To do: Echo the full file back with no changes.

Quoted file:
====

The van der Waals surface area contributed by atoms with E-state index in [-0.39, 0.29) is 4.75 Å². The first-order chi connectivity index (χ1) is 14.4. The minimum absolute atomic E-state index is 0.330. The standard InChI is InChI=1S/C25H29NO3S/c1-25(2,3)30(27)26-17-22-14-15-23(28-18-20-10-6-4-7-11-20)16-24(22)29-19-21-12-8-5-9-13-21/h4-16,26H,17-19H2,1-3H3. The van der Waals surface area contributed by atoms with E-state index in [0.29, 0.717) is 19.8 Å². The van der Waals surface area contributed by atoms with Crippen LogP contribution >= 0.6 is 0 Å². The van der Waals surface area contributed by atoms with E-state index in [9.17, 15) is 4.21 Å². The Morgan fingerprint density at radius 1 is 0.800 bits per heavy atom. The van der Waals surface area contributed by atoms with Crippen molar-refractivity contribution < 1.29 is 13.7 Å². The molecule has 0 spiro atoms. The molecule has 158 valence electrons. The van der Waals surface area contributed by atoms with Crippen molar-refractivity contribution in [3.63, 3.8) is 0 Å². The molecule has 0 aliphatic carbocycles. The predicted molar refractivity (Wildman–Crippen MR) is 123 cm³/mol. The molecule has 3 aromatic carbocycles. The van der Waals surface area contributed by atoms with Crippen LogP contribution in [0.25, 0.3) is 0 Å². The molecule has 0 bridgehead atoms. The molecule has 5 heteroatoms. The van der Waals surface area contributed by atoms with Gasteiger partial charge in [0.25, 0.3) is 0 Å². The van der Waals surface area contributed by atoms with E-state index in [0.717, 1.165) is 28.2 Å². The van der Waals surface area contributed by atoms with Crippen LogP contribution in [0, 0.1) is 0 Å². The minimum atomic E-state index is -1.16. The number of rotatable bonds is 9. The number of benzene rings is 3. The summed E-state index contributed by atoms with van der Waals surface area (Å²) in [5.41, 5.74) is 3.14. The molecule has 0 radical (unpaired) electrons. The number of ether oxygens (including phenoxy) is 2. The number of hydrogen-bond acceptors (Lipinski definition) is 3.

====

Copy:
The van der Waals surface area contributed by atoms with E-state index in [-0.39, 0.29) is 4.75 Å². The first-order chi connectivity index (χ1) is 14.4. The minimum absolute atomic E-state index is 0.330. The standard InChI is InChI=1S/C25H29NO3S/c1-25(2,3)30(27)26-17-22-14-15-23(28-18-20-10-6-4-7-11-20)16-24(22)29-19-21-12-8-5-9-13-21/h4-16,26H,17-19H2,1-3H3. The van der Waals surface area contributed by atoms with E-state index in [0.29, 0.717) is 19.8 Å². The van der Waals surface area contributed by atoms with Crippen LogP contribution >= 0.6 is 0 Å². The van der Waals surface area contributed by atoms with E-state index in [9.17, 15) is 4.21 Å². The Morgan fingerprint density at radius 1 is 0.800 bits per heavy atom. The van der Waals surface area contributed by atoms with Crippen molar-refractivity contribution < 1.29 is 13.7 Å². The molecule has 0 spiro atoms. The molecule has 158 valence electrons. The van der Waals surface area contributed by atoms with Crippen molar-refractivity contribution in [3.63, 3.8) is 0 Å². The molecule has 0 aliphatic carbocycles. The predicted molar refractivity (Wildman–Crippen MR) is 123 cm³/mol. The molecule has 3 aromatic carbocycles. The van der Waals surface area contributed by atoms with Crippen LogP contribution in [0.25, 0.3) is 0 Å². The molecule has 0 bridgehead atoms. The molecule has 5 heteroatoms. The van der Waals surface area contributed by atoms with Gasteiger partial charge in [0.25, 0.3) is 0 Å². The van der Waals surface area contributed by atoms with E-state index in [0.717, 1.165) is 28.2 Å². The van der Waals surface area contributed by atoms with Crippen LogP contribution in [0, 0.1) is 0 Å². The minimum atomic E-state index is -1.16. The number of rotatable bonds is 9. The number of benzene rings is 3. The summed E-state index contributed by atoms with van der Waals surface area (Å²) in [5.41, 5.74) is 3.14. The molecule has 0 radical (unpaired) electrons. The number of ether oxygens (including phenoxy) is 2. The number of hydrogen-bond acceptors (Lipinski definition) is 3.